This did happen to me in the last couple of months. And I don't know how. I followed a link in one of these newsletters to a page where I had access to download dozens of free titles. The actual cost? If you downloaded a book, you were signed up for the author's email list. It was clear from the beginning, so I didn't mind. The problem was I didn't see any titles that interested me--and didn't click on a single book cover to download. However, over the next week or so I found out that I was subscribed to all of their lists anyway--and I didn't enter my email anywhere! I still don't know how they did it, unless it was from the single link I clicked on through the original email. I was not happy, and that's not the way to expose your readers to new writers. Let them come over willingly and you could have a loyal fan for life.

DO: Send out regular newsletters

DON'T: Send out newsletters twice a day

Your life and your career isn't that interesting. No seriously. I get that you're excited about an upcoming release. I understand when you go to a writer's conference for the first time and want to share what you learned. You, Responsbile Author, I don't have a problem with. It's that one behind you. Yeah, YOU.  The one that can't leave their computer screen long enough to do anything other than send ANOTHER email newsletter out.

I've been signed up for newsletters that have come to me up to three times a day--that, my writer friend, is excessive. If you are concise in how to present your information, this can all fit well inside a weekly newsletter. But what if you have great news to share like a contest or some other really cool thing? That's a toss up. I would say that there's very little that's so timely you can't wait to share it. A single weekly address should be standard.

There are exceptions, of course. A daily email blast on your release week is probably not a bad thing, but make sure that each newsletter that arrives in your readers' inboxes contain thoughtful, engaging and not completely repetitive information.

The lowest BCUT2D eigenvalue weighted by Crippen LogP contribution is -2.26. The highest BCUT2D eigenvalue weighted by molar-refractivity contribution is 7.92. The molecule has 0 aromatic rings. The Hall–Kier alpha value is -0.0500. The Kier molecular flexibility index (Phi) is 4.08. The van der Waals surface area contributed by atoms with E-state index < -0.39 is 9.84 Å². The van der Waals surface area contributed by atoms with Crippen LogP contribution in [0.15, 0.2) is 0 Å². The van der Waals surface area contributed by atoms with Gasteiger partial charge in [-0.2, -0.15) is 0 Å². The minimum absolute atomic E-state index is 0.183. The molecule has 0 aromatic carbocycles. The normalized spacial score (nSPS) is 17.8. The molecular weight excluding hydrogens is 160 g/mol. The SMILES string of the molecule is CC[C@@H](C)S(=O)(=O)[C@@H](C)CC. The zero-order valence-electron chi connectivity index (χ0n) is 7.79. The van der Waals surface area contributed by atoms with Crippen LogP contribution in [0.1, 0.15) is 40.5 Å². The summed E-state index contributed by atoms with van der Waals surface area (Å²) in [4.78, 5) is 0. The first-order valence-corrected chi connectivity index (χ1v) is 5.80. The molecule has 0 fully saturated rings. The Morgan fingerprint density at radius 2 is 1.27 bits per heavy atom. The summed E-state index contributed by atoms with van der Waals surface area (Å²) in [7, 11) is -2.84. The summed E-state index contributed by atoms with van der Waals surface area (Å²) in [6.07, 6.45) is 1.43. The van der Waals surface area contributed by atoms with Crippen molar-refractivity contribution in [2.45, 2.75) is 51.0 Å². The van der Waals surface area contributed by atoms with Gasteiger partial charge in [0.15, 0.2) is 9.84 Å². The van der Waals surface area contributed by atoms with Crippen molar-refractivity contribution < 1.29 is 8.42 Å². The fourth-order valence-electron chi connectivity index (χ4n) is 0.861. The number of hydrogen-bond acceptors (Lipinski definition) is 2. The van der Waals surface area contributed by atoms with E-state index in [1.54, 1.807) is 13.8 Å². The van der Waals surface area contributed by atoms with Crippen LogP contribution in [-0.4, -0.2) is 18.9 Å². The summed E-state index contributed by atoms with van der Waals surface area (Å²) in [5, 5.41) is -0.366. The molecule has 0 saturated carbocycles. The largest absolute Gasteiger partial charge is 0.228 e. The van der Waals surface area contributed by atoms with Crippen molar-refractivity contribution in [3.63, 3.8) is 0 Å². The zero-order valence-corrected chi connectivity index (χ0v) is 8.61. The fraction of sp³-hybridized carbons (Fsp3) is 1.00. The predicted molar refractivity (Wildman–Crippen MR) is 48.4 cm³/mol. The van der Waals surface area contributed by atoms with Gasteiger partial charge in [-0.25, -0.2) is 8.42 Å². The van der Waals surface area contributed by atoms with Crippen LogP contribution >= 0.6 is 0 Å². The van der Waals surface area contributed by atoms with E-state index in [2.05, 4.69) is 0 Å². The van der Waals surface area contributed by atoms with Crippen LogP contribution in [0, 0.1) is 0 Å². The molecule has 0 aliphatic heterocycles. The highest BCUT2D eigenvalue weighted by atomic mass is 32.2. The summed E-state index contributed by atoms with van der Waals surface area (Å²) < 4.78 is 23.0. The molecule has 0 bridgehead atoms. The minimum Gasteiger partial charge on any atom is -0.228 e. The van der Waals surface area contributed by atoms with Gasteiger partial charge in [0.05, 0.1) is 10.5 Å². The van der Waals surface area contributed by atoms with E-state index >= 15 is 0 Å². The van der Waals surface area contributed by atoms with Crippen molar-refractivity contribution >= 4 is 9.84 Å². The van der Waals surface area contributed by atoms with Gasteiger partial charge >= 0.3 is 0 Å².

DO: Provide extras and incentives for sign ups

DON'T: Promise incentives that you don't deliver

I think every person I know has signed up for an email newsletter to get a discount, a free book or some other useful digital item. Authors offering these things are often giving away high quality work--short stories, extend excerpts, free full-length novels. What I can't stand, however, is anyone running an email list that offers an incentive and doesn't deliver.

Remember that story I shared just a few paragraphs ago about the creepy personal email? Yeah, I only signed up for that mailing list to receive a partial list of bloggers that review books (the rest of the list being available in ebook form). Not only did I not receive what I was promised, I got the creepy response to boot.

Under promise and over deliver. Every single person that's ever worked for a business or ran their own business knows that basic rule of marketing.

Full disclosure--I'm a writer without my own mailing list (at least a formal one). Yes, I know that's the most basic mistake I can be making right now, but when I get past all the hurdles to having one that complies with laws, ethics and basic email etiquette, I'll let you know. That's why I've written this from a reader's perspective. I'm not pretending to be an expert on mailing lists, but I thought this could be a useful perspective for writers.

As always, let me know what you think. Happy writing!